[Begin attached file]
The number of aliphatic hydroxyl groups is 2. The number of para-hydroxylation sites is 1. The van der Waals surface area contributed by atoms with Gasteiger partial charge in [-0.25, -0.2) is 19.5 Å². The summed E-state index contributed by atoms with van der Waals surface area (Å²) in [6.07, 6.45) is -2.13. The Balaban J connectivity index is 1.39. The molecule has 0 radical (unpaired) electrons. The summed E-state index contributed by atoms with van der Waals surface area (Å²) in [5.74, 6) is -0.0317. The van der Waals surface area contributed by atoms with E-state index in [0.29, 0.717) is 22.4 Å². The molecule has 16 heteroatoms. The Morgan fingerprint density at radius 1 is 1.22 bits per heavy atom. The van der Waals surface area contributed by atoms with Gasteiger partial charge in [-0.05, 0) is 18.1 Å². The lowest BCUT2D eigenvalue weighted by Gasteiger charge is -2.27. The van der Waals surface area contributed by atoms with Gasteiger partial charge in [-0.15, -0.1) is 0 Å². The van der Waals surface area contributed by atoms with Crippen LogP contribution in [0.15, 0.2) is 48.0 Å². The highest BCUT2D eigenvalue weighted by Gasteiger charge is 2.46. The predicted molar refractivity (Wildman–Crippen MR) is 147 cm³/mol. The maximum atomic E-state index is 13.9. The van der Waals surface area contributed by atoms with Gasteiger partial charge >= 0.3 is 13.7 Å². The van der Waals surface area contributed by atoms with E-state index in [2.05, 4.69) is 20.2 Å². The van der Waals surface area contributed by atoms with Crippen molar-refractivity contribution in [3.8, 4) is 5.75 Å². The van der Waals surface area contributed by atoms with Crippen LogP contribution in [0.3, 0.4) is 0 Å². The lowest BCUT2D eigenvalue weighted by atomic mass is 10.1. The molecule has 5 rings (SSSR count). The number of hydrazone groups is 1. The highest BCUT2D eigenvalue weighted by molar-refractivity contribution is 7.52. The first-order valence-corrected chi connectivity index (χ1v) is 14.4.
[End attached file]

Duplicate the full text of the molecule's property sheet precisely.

The number of aliphatic hydroxyl groups is 2. The number of para-hydroxylation sites is 1. The van der Waals surface area contributed by atoms with Gasteiger partial charge in [-0.25, -0.2) is 19.5 Å². The summed E-state index contributed by atoms with van der Waals surface area (Å²) in [6.07, 6.45) is -2.13. The Balaban J connectivity index is 1.39. The molecule has 0 radical (unpaired) electrons. The summed E-state index contributed by atoms with van der Waals surface area (Å²) in [5.74, 6) is -0.0317. The van der Waals surface area contributed by atoms with E-state index in [0.29, 0.717) is 22.4 Å². The molecule has 16 heteroatoms. The Morgan fingerprint density at radius 1 is 1.22 bits per heavy atom. The van der Waals surface area contributed by atoms with Gasteiger partial charge in [-0.05, 0) is 18.1 Å². The lowest BCUT2D eigenvalue weighted by Gasteiger charge is -2.27. The van der Waals surface area contributed by atoms with Gasteiger partial charge in [-0.15, -0.1) is 0 Å². The van der Waals surface area contributed by atoms with Crippen LogP contribution in [0.15, 0.2) is 48.0 Å². The highest BCUT2D eigenvalue weighted by Gasteiger charge is 2.46. The predicted molar refractivity (Wildman–Crippen MR) is 147 cm³/mol. The maximum atomic E-state index is 13.9. The van der Waals surface area contributed by atoms with Gasteiger partial charge >= 0.3 is 13.7 Å². The van der Waals surface area contributed by atoms with E-state index in [2.05, 4.69) is 20.2 Å². The van der Waals surface area contributed by atoms with Crippen molar-refractivity contribution in [3.8, 4) is 5.75 Å². The van der Waals surface area contributed by atoms with Crippen LogP contribution in [0.3, 0.4) is 0 Å². The lowest BCUT2D eigenvalue weighted by atomic mass is 10.1. The molecule has 5 rings (SSSR count). The number of hydrazone groups is 1. The highest BCUT2D eigenvalue weighted by molar-refractivity contribution is 7.52. The first-order valence-corrected chi connectivity index (χ1v) is 14.4.